No two people have the same pattern of marks on the tips of their fingers, not even identical twins. This discovery revolutionized crime detection. Caught Red-Handed.
A scientist called Nehemiah Grew was the first person to study people’s fingertip patterns and he published a book of drawings of them in 1684. It was nearly 200 years before anyone realized how useful this might be.
In the 1860s an English civil servant called William Herschel became interested in fingertip patterns and discovered that people’s fingerprints remain the same for life. His findings were published in a scientific journal.
Francis Galton, an explorer and anthropologist, devised a system of grouping fingerprints by the different characteristics in their patterns.
Police officer Edward Henry used Galton’s system to create a comprehensive classification of fingerprints, which was published in 1900.
The following year the first United Kingdom Fingerprint Bureau was set up in Scotland Yard, the UK police headquarters.
Fingerprints were taken and collected together so that prints found at crime scenes could be used to link suspects with the scene of the crime.
In 1905 fingerprinting was used for the first time to convict criminals in a murder case, in a robbery and double murder in London.
Since then, fingerprints have been used countless times to prosecute criminals all over the world.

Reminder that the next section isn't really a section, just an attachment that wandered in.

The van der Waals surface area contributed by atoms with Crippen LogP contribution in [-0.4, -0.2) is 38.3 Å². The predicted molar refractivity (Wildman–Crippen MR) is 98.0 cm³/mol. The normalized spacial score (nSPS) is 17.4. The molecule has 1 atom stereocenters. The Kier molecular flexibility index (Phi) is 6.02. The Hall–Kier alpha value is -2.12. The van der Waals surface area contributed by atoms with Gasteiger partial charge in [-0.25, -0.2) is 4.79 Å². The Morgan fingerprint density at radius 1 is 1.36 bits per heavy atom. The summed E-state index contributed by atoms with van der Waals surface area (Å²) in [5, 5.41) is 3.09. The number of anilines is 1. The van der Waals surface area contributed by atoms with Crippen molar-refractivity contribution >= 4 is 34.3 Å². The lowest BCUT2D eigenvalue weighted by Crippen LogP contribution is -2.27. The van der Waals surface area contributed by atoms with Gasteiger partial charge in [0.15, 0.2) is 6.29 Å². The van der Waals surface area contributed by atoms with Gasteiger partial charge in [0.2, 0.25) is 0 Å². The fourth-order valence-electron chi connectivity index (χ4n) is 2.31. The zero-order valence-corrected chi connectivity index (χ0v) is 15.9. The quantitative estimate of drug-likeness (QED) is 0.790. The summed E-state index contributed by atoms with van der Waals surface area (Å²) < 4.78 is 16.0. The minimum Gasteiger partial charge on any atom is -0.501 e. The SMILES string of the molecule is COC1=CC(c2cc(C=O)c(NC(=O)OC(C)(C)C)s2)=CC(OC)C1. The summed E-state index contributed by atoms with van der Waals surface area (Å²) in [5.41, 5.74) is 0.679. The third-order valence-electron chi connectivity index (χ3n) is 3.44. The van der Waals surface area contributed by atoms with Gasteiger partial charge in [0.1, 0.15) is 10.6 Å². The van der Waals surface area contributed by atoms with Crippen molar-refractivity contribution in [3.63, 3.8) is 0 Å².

Wrapped around your finger. Francis Galton thought that fingerprints might be a sign of a person’s intelligence. He designed his system of classifying prints for measuring intelligence – but instead it was used for catching criminals.
When dusting for prints, use cocoa powder (the powder doesn’t have to be white as long as it is fine) and a fine brush. Dusting works best on glass or smooth surfaces. Finally, match the prints up to the correct culprit and clear your name!
Before you attempt this, print this page several times, then leave your fingerprints.
On the copies, take prints of the rest of your family and friends and file them away in a crime folder. When you get blamed for a crime you didn’t commit, dust for prints and find the real culprit.
In the Wild West dynamite was hijacked by criminals and used for bank heists, safe-cracking and train robberies.